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Tuesday, 28 July 2009

An Indian Summer

Sorry, couldn't resist that one. Seeing as my pictures are all spoken for at the moment, UN and Kawa have kindly given me permission to use some of theirs, so they'll be appearing on this very blog before your very eyes in the next day or so. That's in between me taking delivery of Shed No2, fencing the lambs in and preparing for a trip to Jedburgh on Thursday. I tell you, it's nothing but go go go here. By gum, there's the small matter of Mrs BC's birthday on Thursday too.

Here are the pics from UN - that's not THE UN, it's just UN... Pics from Kawa to follow but it's gone midnight and my alarm is set for 05:00 Thursday so as you'll appreciate, I don't wanna sit at the computer much longer.

Thanks for those UN. Saved me bacon, you have.

And over to Kawa....

Isn't she lovely? It's rude to say a lady's age, so I'll tell you Mrs Maxwell is slightly older than me, and only stopped motorcycling when she reached 70. She told us tales of her Raleigh and how she used to ride it around Scotland all by herself, and how the men folk thought she was ever so slightly odd for doing so - sound familiar? If I can still hop on a motorcycle when I'm 70+ and am able to remember all the good old days with a smile, I'll be happy as happy as she is.

The rear view of the 'trike' UN got a snap of. I foresee Mrs BC saying something like "...I want one...". Heck, she has the GBC Sidecar to look forward to.

There was also a wedding, hence the "just married" balloon and bunch of flowers - congrats to the lovely couple, Jo and Tim. Can you imagine my surprise when I got an invite to the Yew Tree Circle in the grounds of Traquair House? It was the best wedding I've been to.

So there you have it, the International Indian Rally, held near Peebles on a sunny weekend in July. Not only was it very cold at night and I had to make use of John's sleeping bag - you know, from but it I also had the experience of riding pillion on Kawa's 19?? Rickman Kawasaki, actually, I never really know if it's that way round, or if it is in fact, a Kawasaki Rickman. Either way it was jolly good fun, once he discovered I don't mind, how you say, nipping on a bit - in a sensible and safe manner. I've got no time for nutters who expect a pillion to jump on and then road off so fast that said pillion goes flying over the back of the bike. Met one of those once, he liked to go very, very VERY fast on his Triumph Daytona. Once out on the open roads and racing with his mates, my feet nearly ended up in his ears. So anyway, thanks to Kawa for the lift.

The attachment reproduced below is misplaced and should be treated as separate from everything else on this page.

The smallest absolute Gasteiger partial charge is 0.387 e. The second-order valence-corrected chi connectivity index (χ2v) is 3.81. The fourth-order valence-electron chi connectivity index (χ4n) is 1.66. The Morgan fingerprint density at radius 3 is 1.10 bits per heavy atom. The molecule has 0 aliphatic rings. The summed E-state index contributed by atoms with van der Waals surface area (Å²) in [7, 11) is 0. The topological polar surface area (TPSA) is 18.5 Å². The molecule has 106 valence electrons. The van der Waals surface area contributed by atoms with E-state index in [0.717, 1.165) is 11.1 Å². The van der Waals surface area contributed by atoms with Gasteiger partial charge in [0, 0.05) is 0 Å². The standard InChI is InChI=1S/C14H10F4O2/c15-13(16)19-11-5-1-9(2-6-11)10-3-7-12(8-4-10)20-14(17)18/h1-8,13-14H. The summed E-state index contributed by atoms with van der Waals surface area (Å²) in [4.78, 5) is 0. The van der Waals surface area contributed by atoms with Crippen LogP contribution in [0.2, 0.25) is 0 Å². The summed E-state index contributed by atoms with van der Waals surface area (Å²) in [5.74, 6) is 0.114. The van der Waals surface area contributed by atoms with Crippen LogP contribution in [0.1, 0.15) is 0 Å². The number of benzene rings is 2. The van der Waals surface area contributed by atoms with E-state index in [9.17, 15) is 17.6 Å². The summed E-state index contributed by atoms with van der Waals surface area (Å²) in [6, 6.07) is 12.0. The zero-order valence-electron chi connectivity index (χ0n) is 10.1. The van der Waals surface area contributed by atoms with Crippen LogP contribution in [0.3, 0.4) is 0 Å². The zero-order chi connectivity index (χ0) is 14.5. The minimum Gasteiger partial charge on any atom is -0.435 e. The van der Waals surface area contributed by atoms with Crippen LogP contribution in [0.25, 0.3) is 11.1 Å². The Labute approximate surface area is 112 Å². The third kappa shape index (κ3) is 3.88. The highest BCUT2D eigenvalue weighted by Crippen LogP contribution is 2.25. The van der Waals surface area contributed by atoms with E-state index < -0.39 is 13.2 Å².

Sunday, 26 July 2009

Time for a spring clean.

Right, this place needs a clean out. I'm going to be messing with the layout on here over the next few days, and yes, GLAMIS PICS ARE POSTED - I was going to add a new post for them but in the interests of keeping it tidy, you'll have to scroll down to the original post to view them.

Just back from the Indian rally at Traquair House, Peebles-shire, got three memory cards full of photos but you know the score, Old Bike Mart gets first call, then this time, I've got to get in touch with someone else who might be interested in some of my work, and then the rest (there should be plenty left) can be posted on here.

Tuesday, 21 July 2009

Fingers Glamis show

Yay, thats the sheeps caught for shearing.....hopefully this time it'll be the real thing....5th or 6th time it's HOT HOT HOT out there...

....well....that's it, Sheep Pup and I caught them all up in record time, Tony the Shearer did a good job and we can forget about it all for another year now. Only one casualty, and that was me, slicing my finger open on the barbed wire fence. But I'll be ok, no need to send chocs or flowers or owt. Makes typing a tad difficult though.

So what other news do we have for you? Erm, not a lot of Cubbie stuff going on - was supposed to be saddling up and going for a sprint to a local guy who might have some box profile sheets for my *NEW* shed, but then the shearer turned up and put a stop to that plan. Mind you, we're off to the Indian rally on the weekend so that'll be a Cubbie story.